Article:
The magic for fruit

Mangoes: Get them while you can.

By PHYLLIS GLAZER
November 1, 2010 13:43
4 minute read.
Mango Salad

Mangoes . (photo credit: Courtesy)

The mango season is in full swing, and they’ll be around throughout November and possibly December, but it’s a shame to let too many days go by without having one. Low in calories (would you believe it?), high in dietary fiber, and packed with antioxidants, vitamins and minerals, mangoes are one of the richest sources of betacarotene, quercetin and astragalin that can help neutralize oxygen free radicals, lowering the risk of cancer and degenerative diseases.

Originally from India, mangoes are an ancient fruit the seeds of which made their way to Israel by way of Egypt in 1929. Even a small mango provides nearly two-thirds of our daily need for vitamin A and a quarter of our daily need for vitamin C. They are also rich in potassium which can help reduce the risk of high blood pressure.

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CHICKEN & MANGO SALAD WITH CRISP SAGE LEAVES
Serves 2 as a main course, 4 as a starter.

Ingredients:
✔ 2 chicken breasts, deboned and cut in half Marinade.
✔ 1⁄4 cup soy sauce
✔ 1⁄3 cup orange juice
 ✔ 11⁄2 Tbsp. rice vinegar
✔ 1 Tbsp. each minced fresh ginger, minced garlic and brown sugar
✔ 1 tsp. hot pepper
✔ 1 fresh mango, peeled and sliced thinly
✔ 1 large bunch arugula
✔ 2-4 large leaves fresh sage per person
✔ 1 Tbsp. sesame oil Dressing:
✔ 3 Tbsp. honey
 ✔ 2 tsp. each rice vinegar, soy sauce, dark or light sesame oil
✔ Salt and coarsely ground black pepper to taste

Instructions:
Wash the chicken and pat dry. Place in a non-reactive bowl. Mix together the ingredients for the marinade and pour over the chicken. Cover and marinate in the refrigerator for 30 min. or overnight. Turn occasionally. In the meantime, mix together the ingredients for the dressing.

Wash the sage leaves and pat dry. Heat the sesame oil in a frying pan and sauté the leaves 3 or 4 at a time, till crisp on both sides. Transfer to a plate lined with a paper towel and set aside.

Just before serving, wash and dry the arugula, remove the stems and divide between 2-4 dishes. Use a mallet to pound the chicken breast halves till flattened. Heat a heavy or nonstick frying pan and sauté chicken breasts on both sides without additional oil till golden.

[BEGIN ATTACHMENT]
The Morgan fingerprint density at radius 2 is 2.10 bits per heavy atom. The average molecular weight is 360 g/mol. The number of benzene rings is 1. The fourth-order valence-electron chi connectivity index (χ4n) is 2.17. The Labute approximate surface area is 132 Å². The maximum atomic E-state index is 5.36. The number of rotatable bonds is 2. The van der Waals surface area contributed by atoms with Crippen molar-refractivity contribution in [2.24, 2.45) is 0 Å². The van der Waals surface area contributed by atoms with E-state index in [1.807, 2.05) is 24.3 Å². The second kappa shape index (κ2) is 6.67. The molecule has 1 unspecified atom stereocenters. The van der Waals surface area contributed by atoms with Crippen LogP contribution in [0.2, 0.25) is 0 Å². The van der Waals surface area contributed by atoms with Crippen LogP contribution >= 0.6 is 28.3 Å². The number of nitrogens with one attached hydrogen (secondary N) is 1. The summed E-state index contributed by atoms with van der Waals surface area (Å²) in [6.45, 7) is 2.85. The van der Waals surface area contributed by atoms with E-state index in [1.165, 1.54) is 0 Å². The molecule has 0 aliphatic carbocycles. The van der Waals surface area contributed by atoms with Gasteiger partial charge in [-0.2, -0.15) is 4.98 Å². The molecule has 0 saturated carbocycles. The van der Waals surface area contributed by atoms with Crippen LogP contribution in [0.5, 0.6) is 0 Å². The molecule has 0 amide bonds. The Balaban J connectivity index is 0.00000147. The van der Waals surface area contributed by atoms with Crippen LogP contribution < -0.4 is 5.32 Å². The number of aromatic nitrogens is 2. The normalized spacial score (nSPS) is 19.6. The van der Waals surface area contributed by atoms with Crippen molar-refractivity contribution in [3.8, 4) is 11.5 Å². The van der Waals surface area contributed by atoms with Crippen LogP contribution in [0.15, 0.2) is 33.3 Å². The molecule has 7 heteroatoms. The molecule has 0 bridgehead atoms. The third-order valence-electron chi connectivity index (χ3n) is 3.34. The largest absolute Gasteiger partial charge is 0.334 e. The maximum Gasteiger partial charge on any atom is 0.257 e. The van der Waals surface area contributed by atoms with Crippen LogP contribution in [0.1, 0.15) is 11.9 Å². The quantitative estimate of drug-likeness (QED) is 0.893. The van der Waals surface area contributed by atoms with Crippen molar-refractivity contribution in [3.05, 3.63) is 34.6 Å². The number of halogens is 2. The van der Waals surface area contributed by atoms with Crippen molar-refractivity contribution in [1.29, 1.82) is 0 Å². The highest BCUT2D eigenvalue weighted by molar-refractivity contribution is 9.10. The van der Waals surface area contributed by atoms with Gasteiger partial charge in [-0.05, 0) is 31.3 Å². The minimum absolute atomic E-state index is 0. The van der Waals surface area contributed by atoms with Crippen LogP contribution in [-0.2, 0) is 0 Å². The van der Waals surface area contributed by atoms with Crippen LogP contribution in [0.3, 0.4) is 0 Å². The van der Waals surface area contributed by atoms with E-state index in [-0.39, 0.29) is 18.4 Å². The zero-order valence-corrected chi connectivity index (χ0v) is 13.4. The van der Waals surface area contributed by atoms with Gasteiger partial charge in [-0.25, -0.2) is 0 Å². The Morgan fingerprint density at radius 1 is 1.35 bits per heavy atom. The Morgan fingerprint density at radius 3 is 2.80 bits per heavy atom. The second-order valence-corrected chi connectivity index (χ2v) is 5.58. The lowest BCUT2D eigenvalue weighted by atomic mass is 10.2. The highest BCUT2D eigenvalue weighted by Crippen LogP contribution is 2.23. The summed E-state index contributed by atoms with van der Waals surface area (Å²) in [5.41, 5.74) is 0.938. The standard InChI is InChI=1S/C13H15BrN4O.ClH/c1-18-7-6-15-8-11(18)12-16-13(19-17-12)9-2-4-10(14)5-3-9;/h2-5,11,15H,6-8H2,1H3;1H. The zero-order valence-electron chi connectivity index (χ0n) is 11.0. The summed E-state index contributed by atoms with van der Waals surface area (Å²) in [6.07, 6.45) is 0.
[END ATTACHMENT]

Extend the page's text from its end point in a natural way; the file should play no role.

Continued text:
Slice the chicken breast thinly and place on the arugula bed alternately with the mango slices. Top with a small amount of the dressing (pass the rest to be added according to taste), and a few of the reserved sage leaves. Add a handful of pitted sliced red grapes if desired.

Adapted from The Essential Book of Jewish Festival Cooking by Phyllis Glazer with Miriyam Glazer (Harper- Collins 2004)

 MY FAVORITE QUICK MANGO CHUTNEY
Cumin and fennel seeds help our digestions, and the perky little mustard seeds are an anti-inflammatory.

Ingredients:
✔ 1 large mango (about 500 gr.)
✔ 1⁄2 tsp. ground cumin
✔ 1⁄4 tsp. black pepper
✔ dash salt
✔ 1⁄3 cup water
✔ 1⁄4 cup raisins
✔ 1⁄4 tsp. fennel seeds
✔ 2 tsp. cornstarch
✔ 2 Tbsp. water
✔ 2 tsp. canola, peanut or sesame oil
✔ 1⁄2 tsp. black mustard seeds

Instructions:
Peel the mango and cut it into medium-sized pieces.

Add sugar, cumin, pepper, salt and raisins. Lightly crush the fennel and add to the pot.

Bring to a boil and cook over medium heat for 6 minutes.

Mix the cornstarch with 2 tablespoons water and add to the pot. Cook, stirring, until the mixture thickens, about 3 minutes. Remove from heat.

Heat the oil and add the mustard seeds. Saute 10 seconds and add with the oil to the mango mixture.

Pour into a sterilized jar and store in the refrigerator for up to one month or freeze for up to 3 months.

OLIVE HAZE
This time it's promising to be more exciting than ever – the annual Olive Oil Festival (this weekend and next) in the Galil and the Golan is chock-full of interesting, surprising and inspiring activities in places you probably never heard of, and never had the opportunity to visit.

Last week, for example, I had a preview of Sindyanna, the visitor's center of a women's basket-weaving fairtrade cooperative in Kfar Manda in the Galil. Producing beautiful baskets from date fronds, willow and olive branches, these previously unemployed Arab women have the opportunity for the first time in their lives to empower themselves by learning a trade, preserving a traditional craft and helping to support their families. The center, which also sells fairtrade olive oil, olive oil soaps, honey, carob syrup and almonds will be open during the festival weekends. www.sindyanna.com, tel 04- 6516784.

For two consecutive weekends, and by phoning during the week, it is possible to get personalized guided tours of Druze, Christian and Moslem villages, Arab and Jewish olive presses, meet artisans and enjoy superb flavors, premium fresh olive oil and sights that you never even realized existed here. This is a rare opportunity. Don't miss it. For more information: www.galil.gov.il


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